“Do your best to practice compassionate listening. Do not listen for the sole purpose of judging, criticizing or analyzing. Listen only to help the other person express himself and find some relief from suffering.” – Thich Nhat Hanh
Compassion is the human quality of understanding the suffering of others and wanting to alleviate it. In order to understand a person’s suffering, it is important to take the time to listen to what others are going through. Listening is an accepting and nonjudgmental invitation for others to be themselves, without any worry about disapproval. This is an extraordinary gift to offer another person and opens the door to a deep mutual exploration of feelings. By simply listening to the woes of another, we can actually reduce the amount of time the person feels sad. For that person, the mere act of expressing what is inside can be healing. After feelings are released, then plans can be made for how to improve the situation.
Listening requires emotional strength, patience, openness and a real desire to understand. Just like any other skill, it requires practice over time. Here are some tactics you can use during a face-to-face conversation.
• Participate. Look at the person directly and put aside distractive thoughts and also watch his or her body language.
• Show interest. When the other person speaks, focus on what he/she is saying. Try not to let your mind jump ahead to figure out a replying recommendation. Check to make sure your posture and body language is open and inviting and that your arms are not crossed in front of you or that your feet are pointing away from the person.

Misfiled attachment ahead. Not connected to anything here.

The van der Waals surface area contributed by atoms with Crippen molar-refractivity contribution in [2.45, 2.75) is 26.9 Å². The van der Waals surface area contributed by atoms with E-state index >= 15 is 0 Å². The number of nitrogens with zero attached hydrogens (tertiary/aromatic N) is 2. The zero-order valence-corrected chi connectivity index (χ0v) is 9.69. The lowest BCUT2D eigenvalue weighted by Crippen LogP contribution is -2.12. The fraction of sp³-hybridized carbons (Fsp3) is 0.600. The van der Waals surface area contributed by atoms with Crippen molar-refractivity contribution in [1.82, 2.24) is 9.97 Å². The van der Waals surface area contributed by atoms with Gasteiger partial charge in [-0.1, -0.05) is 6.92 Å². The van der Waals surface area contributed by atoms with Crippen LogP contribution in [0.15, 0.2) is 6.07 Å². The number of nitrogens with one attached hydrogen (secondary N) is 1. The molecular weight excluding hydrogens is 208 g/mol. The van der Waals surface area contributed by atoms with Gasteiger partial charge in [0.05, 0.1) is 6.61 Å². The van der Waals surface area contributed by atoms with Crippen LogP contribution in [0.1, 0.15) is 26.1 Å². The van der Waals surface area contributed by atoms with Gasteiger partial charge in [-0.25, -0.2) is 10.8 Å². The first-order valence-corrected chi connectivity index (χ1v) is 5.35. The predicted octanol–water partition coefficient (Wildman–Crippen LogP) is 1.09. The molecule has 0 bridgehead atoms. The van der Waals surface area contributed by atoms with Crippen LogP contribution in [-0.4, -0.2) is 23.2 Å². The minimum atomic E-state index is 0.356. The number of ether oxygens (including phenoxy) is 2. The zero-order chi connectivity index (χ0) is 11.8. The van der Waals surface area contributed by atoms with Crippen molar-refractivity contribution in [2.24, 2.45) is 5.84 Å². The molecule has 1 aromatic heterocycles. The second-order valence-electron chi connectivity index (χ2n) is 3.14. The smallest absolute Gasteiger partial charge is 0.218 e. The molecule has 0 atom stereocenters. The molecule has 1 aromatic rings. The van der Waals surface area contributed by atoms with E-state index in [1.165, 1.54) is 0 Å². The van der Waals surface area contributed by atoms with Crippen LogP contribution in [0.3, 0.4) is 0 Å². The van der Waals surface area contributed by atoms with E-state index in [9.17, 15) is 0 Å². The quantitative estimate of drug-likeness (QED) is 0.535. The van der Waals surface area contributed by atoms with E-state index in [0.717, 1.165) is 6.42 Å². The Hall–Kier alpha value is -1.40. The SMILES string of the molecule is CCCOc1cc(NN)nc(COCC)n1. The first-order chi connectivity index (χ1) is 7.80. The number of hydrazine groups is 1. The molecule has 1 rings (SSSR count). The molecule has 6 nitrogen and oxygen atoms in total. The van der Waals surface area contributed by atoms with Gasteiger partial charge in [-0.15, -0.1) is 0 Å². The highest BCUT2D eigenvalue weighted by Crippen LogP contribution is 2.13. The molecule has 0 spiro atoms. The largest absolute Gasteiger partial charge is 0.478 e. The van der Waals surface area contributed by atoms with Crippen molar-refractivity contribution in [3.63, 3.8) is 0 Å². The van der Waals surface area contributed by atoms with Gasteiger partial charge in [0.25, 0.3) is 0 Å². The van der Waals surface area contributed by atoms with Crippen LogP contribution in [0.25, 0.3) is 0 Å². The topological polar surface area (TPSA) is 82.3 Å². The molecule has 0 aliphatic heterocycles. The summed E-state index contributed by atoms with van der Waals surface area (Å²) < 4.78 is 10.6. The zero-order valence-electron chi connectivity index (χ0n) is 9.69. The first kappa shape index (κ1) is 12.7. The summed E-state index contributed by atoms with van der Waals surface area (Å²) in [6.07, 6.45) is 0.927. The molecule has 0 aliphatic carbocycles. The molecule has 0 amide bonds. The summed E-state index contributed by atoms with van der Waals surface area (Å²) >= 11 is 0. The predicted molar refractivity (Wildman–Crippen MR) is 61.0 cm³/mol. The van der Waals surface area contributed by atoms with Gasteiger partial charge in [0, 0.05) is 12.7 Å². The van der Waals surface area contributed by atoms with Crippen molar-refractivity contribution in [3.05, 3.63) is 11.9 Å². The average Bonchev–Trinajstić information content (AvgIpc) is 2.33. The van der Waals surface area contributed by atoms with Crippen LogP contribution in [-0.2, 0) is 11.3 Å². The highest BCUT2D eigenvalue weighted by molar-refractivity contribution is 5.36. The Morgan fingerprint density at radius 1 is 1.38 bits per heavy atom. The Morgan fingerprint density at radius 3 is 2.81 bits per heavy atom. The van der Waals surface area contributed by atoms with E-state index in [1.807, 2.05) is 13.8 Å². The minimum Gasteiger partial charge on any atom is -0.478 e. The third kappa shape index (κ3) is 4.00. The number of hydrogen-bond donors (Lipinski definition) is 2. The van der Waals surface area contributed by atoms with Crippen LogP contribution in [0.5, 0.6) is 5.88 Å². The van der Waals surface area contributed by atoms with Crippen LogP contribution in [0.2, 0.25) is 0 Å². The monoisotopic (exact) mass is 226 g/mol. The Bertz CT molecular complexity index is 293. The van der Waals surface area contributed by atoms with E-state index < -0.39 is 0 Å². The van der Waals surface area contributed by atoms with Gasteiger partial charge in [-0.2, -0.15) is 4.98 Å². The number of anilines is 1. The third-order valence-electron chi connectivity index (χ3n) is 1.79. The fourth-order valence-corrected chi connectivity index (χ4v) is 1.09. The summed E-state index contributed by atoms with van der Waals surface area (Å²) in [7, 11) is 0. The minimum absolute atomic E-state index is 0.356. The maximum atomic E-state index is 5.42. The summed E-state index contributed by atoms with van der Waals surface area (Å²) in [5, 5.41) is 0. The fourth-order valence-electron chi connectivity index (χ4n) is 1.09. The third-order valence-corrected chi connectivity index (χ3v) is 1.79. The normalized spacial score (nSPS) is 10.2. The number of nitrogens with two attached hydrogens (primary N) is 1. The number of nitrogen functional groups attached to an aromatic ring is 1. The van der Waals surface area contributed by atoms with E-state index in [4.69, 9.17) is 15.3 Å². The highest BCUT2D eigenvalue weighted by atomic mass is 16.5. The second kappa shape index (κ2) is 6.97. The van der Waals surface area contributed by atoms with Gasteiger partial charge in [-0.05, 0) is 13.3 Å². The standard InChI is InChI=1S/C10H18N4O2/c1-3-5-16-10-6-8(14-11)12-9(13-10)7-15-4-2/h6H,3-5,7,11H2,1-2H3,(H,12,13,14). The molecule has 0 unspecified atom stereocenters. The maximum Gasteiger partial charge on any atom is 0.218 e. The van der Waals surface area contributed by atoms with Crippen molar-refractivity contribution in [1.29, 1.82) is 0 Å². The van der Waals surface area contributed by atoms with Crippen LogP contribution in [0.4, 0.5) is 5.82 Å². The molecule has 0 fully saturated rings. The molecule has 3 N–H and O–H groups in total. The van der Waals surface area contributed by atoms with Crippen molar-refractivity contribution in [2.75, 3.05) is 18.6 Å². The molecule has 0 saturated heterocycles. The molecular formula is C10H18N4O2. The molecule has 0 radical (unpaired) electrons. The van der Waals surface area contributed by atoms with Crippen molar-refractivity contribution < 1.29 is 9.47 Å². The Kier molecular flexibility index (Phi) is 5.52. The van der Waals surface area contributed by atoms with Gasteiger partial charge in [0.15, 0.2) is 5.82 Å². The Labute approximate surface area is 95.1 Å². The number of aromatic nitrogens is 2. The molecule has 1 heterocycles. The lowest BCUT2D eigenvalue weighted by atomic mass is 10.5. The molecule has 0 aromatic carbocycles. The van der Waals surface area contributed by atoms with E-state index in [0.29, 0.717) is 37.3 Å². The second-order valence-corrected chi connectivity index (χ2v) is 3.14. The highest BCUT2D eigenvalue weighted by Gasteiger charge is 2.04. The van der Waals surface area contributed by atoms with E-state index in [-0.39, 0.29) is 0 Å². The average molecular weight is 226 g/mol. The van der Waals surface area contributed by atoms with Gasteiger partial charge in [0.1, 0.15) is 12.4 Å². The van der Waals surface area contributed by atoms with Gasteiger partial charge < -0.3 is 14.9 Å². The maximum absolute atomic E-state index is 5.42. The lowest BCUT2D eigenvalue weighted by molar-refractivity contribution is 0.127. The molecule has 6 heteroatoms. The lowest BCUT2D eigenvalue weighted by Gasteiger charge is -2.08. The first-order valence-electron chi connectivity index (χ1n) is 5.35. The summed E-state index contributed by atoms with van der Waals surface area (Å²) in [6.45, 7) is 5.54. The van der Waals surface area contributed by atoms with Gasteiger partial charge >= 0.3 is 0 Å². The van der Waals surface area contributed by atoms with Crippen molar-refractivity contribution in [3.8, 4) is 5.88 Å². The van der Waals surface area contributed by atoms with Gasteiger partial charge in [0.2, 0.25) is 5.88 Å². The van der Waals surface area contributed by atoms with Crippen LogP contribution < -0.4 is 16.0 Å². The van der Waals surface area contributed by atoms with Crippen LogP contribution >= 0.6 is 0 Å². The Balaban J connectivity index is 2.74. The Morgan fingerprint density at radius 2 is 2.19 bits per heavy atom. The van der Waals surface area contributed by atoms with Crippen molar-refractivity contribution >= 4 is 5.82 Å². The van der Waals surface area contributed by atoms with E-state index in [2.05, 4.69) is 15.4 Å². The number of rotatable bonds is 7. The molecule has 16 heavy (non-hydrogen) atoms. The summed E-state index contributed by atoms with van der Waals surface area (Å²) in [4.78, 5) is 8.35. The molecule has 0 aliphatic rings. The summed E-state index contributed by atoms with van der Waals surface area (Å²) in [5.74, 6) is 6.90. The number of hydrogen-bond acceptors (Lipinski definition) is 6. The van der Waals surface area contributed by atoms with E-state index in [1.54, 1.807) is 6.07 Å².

• Make eye contact. Making eye contact during a conversation indicates to the other person that you are listening with undivided attention. However, do blink and look away periodically.
• Defer judgment. Active listening is a model for respect and understanding. Try not to interrupt with suggestions or counter arguments.
In addition, a useful listening aid is your own breath. Take several small calming breaths whenever you find yourself emotionally shutting down or losing focus on what is being said. Once you have calmed down, you listen objectively for the emotional narrative beneath the words, the feeling that is telling you more about the content than the words alone.
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Michelle Meyers, a well-know physician, author, and professor of physical therapy at the University of Kentucky, published analysis for both the layperson and for educational on fat loss nutrition topics, including gluten-free, low-carb and paleo.